Current Affairs Norwegian doctor brings hope - and antidote - to methanol poison victims
The Czech health ministry says there have been no new deaths in the last 24 hours from the outbreak of methanol poisoning, and attention is now shifting to the 27 people still in hospital. Help has arrived in the form of an effective but expensive antidote called fomepizole, eighty boxes of which have donated by Norway. They were brought here by poisons expert Dr Knut Erik Hovda from the Nuclear, Biological and Chemical Centre in Oslo. Radio Prague spoke to Dr Hovda shortly before he went into a meeting at Ostrava Hospital, and we began by asking him how common methanol poisoning was.
“It’s fairly infrequent. In most parts of the western world, it’s fairly infrequent. It happens from time to time, but it’s usually only attempted suicides or suicides or accidents, or it’s outbreaks like this one happening right now in the Czech Republic. We did have a similar one in Norway, back in 2002.”
And were there fatalities in that outbreak?
“Yeah, we had 18 fatalities that we know of. But we’re pretty sure there were patients who were admitted to hospital and never got the diagnosis. They got different diagnoses. Then we had the families come into the hospitals later on and it appeared they’d been drinking the same liquor. But we know of 18 fatalities.”
That’s strikingly similar to the current situation in the Czech Republic. Tell me about this antidote that you’ve brought with you from Norway.
“Yeah, fomepizole. It’s a highly specific antidote that’s been used for quite a few years actually. It’s similar to ethanol in that it blocks the same enzyme, but it binds much more efficiently, and even more so, it’s easier to dose. It avoids many of the side effects of ethanol such as patients being drunk, and they don’t get as depressed.”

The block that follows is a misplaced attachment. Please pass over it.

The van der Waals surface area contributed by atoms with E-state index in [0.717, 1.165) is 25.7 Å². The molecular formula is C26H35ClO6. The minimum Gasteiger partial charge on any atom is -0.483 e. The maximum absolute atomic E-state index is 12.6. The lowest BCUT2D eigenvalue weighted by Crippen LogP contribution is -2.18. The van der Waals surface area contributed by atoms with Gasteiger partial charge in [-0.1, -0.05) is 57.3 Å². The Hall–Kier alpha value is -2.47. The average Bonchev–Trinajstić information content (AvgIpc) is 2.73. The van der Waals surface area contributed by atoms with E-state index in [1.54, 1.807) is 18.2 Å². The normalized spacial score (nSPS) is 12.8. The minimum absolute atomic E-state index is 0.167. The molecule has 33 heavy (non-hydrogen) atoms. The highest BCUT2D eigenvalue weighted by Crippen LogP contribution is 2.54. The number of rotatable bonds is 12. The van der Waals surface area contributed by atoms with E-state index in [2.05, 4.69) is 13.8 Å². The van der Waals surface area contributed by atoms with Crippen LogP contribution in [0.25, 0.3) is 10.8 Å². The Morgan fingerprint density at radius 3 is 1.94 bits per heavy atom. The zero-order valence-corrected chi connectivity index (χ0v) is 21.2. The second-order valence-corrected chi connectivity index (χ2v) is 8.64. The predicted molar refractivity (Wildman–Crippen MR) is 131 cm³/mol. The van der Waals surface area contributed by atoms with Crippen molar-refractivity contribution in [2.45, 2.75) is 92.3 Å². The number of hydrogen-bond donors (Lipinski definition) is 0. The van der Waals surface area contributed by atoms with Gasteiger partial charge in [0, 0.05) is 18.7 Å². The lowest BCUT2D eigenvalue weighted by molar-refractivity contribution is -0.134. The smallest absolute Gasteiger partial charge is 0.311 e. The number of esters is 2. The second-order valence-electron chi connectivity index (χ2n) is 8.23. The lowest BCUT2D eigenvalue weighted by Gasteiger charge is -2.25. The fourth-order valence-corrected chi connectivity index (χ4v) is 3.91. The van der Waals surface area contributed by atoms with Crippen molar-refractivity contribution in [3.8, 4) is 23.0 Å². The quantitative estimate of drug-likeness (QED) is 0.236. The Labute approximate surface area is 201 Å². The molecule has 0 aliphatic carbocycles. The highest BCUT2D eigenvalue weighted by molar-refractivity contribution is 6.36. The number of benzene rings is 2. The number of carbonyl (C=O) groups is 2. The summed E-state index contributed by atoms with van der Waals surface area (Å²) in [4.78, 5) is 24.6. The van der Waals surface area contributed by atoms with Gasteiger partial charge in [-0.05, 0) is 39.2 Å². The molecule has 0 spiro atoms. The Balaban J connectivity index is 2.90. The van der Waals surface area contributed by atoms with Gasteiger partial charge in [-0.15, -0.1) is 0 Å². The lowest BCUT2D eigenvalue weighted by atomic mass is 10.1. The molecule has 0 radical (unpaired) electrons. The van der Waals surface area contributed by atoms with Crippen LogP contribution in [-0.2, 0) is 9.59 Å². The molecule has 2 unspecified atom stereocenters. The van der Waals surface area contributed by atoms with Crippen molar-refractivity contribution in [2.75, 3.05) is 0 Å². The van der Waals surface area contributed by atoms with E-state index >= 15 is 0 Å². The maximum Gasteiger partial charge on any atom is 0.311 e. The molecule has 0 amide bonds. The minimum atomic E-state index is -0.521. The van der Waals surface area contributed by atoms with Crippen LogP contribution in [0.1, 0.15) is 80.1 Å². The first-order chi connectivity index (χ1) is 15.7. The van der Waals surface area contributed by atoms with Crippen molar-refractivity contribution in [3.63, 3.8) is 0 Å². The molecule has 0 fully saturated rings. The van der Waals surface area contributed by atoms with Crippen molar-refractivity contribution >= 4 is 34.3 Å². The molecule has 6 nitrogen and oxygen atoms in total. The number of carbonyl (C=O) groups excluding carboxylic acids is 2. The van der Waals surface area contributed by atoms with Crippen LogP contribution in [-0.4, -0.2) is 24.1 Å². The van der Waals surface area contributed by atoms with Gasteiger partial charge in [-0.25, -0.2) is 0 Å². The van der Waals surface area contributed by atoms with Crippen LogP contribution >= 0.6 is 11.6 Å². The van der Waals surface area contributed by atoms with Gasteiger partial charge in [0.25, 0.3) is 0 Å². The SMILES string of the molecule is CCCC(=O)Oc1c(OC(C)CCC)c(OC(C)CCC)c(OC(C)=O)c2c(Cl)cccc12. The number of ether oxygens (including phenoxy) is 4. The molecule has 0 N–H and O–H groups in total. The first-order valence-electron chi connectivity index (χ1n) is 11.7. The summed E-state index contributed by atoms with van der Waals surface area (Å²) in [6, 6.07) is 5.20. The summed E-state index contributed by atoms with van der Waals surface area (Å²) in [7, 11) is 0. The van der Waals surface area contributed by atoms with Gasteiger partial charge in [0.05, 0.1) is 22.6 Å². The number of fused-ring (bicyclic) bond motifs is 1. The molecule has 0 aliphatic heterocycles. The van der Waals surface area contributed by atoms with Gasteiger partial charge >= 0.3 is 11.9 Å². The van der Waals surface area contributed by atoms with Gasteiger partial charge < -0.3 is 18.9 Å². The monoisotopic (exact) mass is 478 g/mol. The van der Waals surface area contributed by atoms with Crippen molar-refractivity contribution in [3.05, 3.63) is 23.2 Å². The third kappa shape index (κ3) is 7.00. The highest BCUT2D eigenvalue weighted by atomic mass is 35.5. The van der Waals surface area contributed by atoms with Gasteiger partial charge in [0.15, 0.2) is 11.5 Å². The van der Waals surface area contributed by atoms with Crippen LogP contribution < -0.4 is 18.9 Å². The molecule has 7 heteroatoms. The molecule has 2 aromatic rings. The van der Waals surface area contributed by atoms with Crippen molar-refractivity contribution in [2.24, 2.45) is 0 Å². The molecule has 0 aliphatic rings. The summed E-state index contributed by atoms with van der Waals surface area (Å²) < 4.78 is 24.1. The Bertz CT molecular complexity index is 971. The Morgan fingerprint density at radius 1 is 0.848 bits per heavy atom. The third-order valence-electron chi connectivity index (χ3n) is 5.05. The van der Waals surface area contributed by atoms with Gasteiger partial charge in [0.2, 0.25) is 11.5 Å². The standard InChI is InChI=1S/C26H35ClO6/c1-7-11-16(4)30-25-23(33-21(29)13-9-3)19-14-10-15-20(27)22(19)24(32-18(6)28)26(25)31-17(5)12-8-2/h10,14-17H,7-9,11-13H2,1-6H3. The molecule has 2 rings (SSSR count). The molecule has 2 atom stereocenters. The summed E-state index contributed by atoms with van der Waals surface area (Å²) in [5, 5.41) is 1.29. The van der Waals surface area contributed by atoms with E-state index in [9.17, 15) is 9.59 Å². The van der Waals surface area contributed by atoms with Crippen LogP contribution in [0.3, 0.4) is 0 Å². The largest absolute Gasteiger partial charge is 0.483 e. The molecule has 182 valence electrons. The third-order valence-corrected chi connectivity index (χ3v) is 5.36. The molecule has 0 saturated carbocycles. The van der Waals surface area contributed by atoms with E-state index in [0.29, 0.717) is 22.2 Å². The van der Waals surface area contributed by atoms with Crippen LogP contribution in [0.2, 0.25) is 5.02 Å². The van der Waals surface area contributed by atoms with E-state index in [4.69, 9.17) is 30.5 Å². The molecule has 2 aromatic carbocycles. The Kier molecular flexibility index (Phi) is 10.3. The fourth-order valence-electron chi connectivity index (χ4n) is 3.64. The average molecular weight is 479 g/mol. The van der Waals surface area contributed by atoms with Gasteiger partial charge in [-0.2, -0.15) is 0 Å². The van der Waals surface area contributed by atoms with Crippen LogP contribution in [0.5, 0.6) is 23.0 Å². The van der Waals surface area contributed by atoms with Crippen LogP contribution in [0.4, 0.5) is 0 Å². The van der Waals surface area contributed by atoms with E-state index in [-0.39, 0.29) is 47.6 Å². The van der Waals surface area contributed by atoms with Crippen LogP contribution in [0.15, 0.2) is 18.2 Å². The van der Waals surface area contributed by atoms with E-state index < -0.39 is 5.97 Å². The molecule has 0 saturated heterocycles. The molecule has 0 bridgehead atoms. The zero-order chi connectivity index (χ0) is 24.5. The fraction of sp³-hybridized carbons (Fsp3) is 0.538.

“Yes. Actually you can even give it orally, you can let the patient drink it, for instance if it’s a child. But you usually would give it intravenously, and it can be given to all kinds of patients even after they’ve started receiving the ethanol infusion as an antidote.”
So you say the antidote stops the methanol from being broken down by the digestive system...
“From being metabolised, yes.”
But how then does the methanol leave the body?
“Humans eliminate ethanol primarily through breath and partly through their urine. But our clinical practice would be using dialysis to clean the blood. Then we would remove both the methanol and the toxic metabolite - the formic acid, and we would also correct the metabolic acidosis, which is a threat to the patient.”
“It’s highly effective. It binds extremely strongly to the enzyme, meaning if you are admitted early enough to hospital, we’re pretty sure we can save your life. The problem being that a lot of these patients are admitted fairly late. It depends on their clinical condition when they’re admitted to hospital; that tells us something about the outcome of the patient. But the fomepizole itself is highly efficient.”
So it is really a glimmer of hope for those suffering from methanol poisoning.
“Yeah, for sure. Like I said, as long as they’re admitted early enough, it’s definitely a glimmer of hope. Now we’re trying to organise some nationwide lectures for [Czech] doctors, who are doing a fabulous job by the way, and teaching them a little bit about fomepizole and what we consider the best techniques or treatment options.”